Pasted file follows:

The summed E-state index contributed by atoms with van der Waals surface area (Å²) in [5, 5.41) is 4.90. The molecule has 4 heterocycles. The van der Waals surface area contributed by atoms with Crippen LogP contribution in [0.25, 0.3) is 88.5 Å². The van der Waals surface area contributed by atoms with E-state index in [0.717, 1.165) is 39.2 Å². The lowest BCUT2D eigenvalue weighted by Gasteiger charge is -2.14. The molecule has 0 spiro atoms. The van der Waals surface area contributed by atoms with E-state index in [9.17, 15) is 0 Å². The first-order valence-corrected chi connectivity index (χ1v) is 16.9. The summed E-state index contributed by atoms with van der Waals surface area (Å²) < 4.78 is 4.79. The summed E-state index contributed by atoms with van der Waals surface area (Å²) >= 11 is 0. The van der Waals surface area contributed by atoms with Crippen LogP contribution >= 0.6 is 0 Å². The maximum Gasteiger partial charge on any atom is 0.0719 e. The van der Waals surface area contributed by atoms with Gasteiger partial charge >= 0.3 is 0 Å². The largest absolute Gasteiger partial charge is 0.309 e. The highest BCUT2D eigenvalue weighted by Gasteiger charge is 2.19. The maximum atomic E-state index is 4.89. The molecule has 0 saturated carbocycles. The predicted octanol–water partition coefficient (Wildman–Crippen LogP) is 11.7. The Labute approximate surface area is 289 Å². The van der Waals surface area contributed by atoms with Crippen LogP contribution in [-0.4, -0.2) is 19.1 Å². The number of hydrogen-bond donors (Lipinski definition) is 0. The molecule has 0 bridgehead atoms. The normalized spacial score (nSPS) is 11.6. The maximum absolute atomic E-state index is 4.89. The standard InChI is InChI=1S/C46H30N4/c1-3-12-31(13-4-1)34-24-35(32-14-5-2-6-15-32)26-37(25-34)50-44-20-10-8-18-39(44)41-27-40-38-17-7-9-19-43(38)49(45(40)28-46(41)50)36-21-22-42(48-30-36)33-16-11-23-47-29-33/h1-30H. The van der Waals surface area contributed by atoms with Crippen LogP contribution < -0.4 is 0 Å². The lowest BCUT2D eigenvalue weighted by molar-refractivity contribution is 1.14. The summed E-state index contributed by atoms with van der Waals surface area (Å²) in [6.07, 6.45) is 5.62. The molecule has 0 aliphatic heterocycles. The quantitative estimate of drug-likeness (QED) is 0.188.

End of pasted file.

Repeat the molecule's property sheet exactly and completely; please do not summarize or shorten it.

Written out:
The summed E-state index contributed by atoms with van der Waals surface area (Å²) in [5, 5.41) is 4.90. The molecule has 4 heterocycles. The van der Waals surface area contributed by atoms with Crippen LogP contribution in [0.25, 0.3) is 88.5 Å². The van der Waals surface area contributed by atoms with E-state index in [0.717, 1.165) is 39.2 Å². The lowest BCUT2D eigenvalue weighted by Gasteiger charge is -2.14. The molecule has 0 spiro atoms. The van der Waals surface area contributed by atoms with E-state index in [9.17, 15) is 0 Å². The first-order valence-corrected chi connectivity index (χ1v) is 16.9. The summed E-state index contributed by atoms with van der Waals surface area (Å²) < 4.78 is 4.79. The summed E-state index contributed by atoms with van der Waals surface area (Å²) >= 11 is 0. The van der Waals surface area contributed by atoms with Crippen LogP contribution >= 0.6 is 0 Å². The maximum Gasteiger partial charge on any atom is 0.0719 e. The van der Waals surface area contributed by atoms with Gasteiger partial charge >= 0.3 is 0 Å². The largest absolute Gasteiger partial charge is 0.309 e. The highest BCUT2D eigenvalue weighted by Gasteiger charge is 2.19. The maximum atomic E-state index is 4.89. The molecule has 0 saturated carbocycles. The predicted octanol–water partition coefficient (Wildman–Crippen LogP) is 11.7. The Labute approximate surface area is 289 Å². The van der Waals surface area contributed by atoms with Crippen LogP contribution in [-0.4, -0.2) is 19.1 Å². The number of hydrogen-bond donors (Lipinski definition) is 0. The molecule has 0 bridgehead atoms. The normalized spacial score (nSPS) is 11.6. The maximum absolute atomic E-state index is 4.89. The standard InChI is InChI=1S/C46H30N4/c1-3-12-31(13-4-1)34-24-35(32-14-5-2-6-15-32)26-37(25-34)50-44-20-10-8-18-39(44)41-27-40-38-17-7-9-19-43(38)49(45(40)28-46(41)50)36-21-22-42(48-30-36)33-16-11-23-47-29-33/h1-30H. The van der Waals surface area contributed by atoms with Crippen LogP contribution < -0.4 is 0 Å². The lowest BCUT2D eigenvalue weighted by molar-refractivity contribution is 1.14. The summed E-state index contributed by atoms with van der Waals surface area (Å²) in [6.07, 6.45) is 5.62. The molecule has 0 aliphatic heterocycles. The quantitative estimate of drug-likeness (QED) is 0.188.